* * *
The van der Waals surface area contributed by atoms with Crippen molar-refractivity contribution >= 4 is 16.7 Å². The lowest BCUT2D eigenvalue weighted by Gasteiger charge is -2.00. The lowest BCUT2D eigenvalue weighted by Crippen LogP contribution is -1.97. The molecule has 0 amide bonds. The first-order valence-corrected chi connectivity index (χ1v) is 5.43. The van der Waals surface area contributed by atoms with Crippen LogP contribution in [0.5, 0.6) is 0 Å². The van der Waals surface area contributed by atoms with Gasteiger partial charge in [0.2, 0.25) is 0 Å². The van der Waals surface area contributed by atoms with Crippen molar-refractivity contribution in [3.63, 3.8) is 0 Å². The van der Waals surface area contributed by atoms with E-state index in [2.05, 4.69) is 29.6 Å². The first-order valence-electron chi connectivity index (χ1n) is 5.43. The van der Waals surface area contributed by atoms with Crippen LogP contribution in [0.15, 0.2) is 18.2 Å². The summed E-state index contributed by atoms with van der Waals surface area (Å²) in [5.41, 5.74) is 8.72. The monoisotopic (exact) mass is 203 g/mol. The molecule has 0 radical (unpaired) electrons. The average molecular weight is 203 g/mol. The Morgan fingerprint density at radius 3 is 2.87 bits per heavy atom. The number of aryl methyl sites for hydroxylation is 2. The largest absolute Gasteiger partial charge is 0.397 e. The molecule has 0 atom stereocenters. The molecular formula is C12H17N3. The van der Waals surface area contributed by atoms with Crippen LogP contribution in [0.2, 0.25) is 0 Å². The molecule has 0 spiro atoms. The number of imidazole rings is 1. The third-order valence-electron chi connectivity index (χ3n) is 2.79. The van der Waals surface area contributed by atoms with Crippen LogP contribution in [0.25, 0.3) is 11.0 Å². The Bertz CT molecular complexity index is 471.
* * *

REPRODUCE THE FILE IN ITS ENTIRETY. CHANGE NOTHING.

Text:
The van der Waals surface area contributed by atoms with Crippen molar-refractivity contribution >= 4 is 16.7 Å². The lowest BCUT2D eigenvalue weighted by Gasteiger charge is -2.00. The lowest BCUT2D eigenvalue weighted by Crippen LogP contribution is -1.97. The molecule has 0 amide bonds. The first-order valence-corrected chi connectivity index (χ1v) is 5.43. The van der Waals surface area contributed by atoms with Crippen LogP contribution in [0.5, 0.6) is 0 Å². The van der Waals surface area contributed by atoms with Gasteiger partial charge in [0.2, 0.25) is 0 Å². The van der Waals surface area contributed by atoms with Crippen molar-refractivity contribution in [3.63, 3.8) is 0 Å². The van der Waals surface area contributed by atoms with E-state index in [2.05, 4.69) is 29.6 Å². The first-order valence-electron chi connectivity index (χ1n) is 5.43. The van der Waals surface area contributed by atoms with Crippen LogP contribution in [0.15, 0.2) is 18.2 Å². The summed E-state index contributed by atoms with van der Waals surface area (Å²) in [5.41, 5.74) is 8.72. The monoisotopic (exact) mass is 203 g/mol. The molecule has 0 radical (unpaired) electrons. The average molecular weight is 203 g/mol. The Morgan fingerprint density at radius 3 is 2.87 bits per heavy atom. The number of aryl methyl sites for hydroxylation is 2. The largest absolute Gasteiger partial charge is 0.397 e. The molecule has 0 atom stereocenters. The molecular formula is C12H17N3. The van der Waals surface area contributed by atoms with Crippen LogP contribution in [0.2, 0.25) is 0 Å². The molecule has 0 spiro atoms. The number of imidazole rings is 1. The third-order valence-electron chi connectivity index (χ3n) is 2.79. The van der Waals surface area contributed by atoms with Crippen LogP contribution in [0.25, 0.3) is 11.0 Å². The Bertz CT molecular complexity index is 471.